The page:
Chilean Cinema 2014 #5 and #6: ‘Ocaso’ (2010) and ‘La Mirada Perdida en la Niebla’ (2010)

‘Ocaso’ (Sunset, 2010, Theo Court)


(Chile 2010 80m) Sala Radicales

p Patricio Bustamante, Oscar Bustamante, Laura Amelia Guzmán, Théo Court, Israel Cárdenas d/w Thèo Court c Mauro Herce ed Manuel Muñoz

a Rafael Vázquez, Álvaro Bustamante, Nano Vázquez

The Lost Look in the Fog

(Chile 2010 90m) Cineteca Nacional

p Luis Valero Campos, Gabriela Muñoz d/w/c Patricio González Colville s Arctaña

This is a translation and expansion of a review written in spanish by me for the great blog El Agente Cine, which you can read in its original version here.

Fog. Trees and weeds, dissolved, gray, without borders, transmuted by the white substance that fills the cold day in the south of Chile. A little figure, tired, downbeat, goes across the plain, the shot, first in a perpendicular way and then horizontally. A patron house, filled with fog that already seems old because of getting the old ambiences of the abandoned house, the man crosses the shot again, barely distinguishing himself between the milky cloudy substance streams. Old colonial rituals are being realized by an old butler of raid vestiments, a jacket and some pants of undistinguishable colours, he does actions in dead places, recollects water in a dirty plastic bottle, makes a fire in the middle of a destroyed barn, as if he wanted to occupy those dead spaces, being himself a bit of a dead man alive, feeling at home while everything decays.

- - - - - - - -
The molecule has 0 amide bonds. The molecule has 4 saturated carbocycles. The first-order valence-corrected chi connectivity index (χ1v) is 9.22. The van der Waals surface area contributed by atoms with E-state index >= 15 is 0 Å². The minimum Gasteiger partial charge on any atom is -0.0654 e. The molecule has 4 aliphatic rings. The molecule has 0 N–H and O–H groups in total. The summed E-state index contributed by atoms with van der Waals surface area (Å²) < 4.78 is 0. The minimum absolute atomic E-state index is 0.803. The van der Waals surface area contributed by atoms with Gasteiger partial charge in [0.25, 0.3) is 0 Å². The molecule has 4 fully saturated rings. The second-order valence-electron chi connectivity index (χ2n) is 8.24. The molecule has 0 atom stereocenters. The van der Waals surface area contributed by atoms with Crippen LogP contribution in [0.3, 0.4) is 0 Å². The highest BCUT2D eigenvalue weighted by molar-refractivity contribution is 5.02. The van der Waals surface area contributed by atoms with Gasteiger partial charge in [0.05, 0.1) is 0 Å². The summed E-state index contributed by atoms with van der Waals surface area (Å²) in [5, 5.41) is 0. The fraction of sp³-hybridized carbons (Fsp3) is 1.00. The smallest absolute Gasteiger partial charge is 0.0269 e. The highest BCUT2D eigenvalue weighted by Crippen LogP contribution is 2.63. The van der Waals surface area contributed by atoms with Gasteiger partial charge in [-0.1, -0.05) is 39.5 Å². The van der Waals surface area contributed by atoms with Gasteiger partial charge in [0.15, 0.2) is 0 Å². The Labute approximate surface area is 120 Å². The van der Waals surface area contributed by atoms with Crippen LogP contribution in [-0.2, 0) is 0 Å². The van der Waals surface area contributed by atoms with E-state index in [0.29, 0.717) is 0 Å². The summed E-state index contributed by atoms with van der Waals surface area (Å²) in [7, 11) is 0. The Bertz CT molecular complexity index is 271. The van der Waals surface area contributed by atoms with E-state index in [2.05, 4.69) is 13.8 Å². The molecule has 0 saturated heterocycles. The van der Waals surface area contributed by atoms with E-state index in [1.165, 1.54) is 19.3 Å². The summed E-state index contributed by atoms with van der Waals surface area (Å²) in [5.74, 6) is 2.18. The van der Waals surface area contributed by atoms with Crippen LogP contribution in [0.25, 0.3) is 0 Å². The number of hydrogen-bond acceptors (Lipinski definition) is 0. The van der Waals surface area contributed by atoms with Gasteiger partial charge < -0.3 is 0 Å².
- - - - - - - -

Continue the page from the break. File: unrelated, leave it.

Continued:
That is, more or less, almost all of the interesting images that can be found in this 2010 movie that just now is getting a release in Chilean theaters, the movie ‘Ocaso’ (2010) has these, but the rest of them are so classic (for the lack of a better name… oh, yes, repeated) in the new Latinamerican cinema, that simply with mentioning the things that happen to imagine the framing and teh lighting used in the scenes: in this movie we can see how a house is taken down, an old patron house. Chiaroscuro, dust, lights that illuminate places that were dark before, silouettes formed by dirty windows, whispers and a lot of silence.

The film is obvious in its deconstruction of a glorious past that may want to be criticized (or not, the few sequences of dialogue give a leaway into thinking that the patron structure was maybe the best way for some of these workers to live), due to the way too used metaphor of destruction  or dissaparition of the place for it to be replaced with ‘the new’, that in this film is a darker element and that would’ve made the film a bit heavier, as it seems that from one moment to the next a group of people start destroying and taking the stuff while the old butler looks and searchs for his boss in search of a silent aprooval.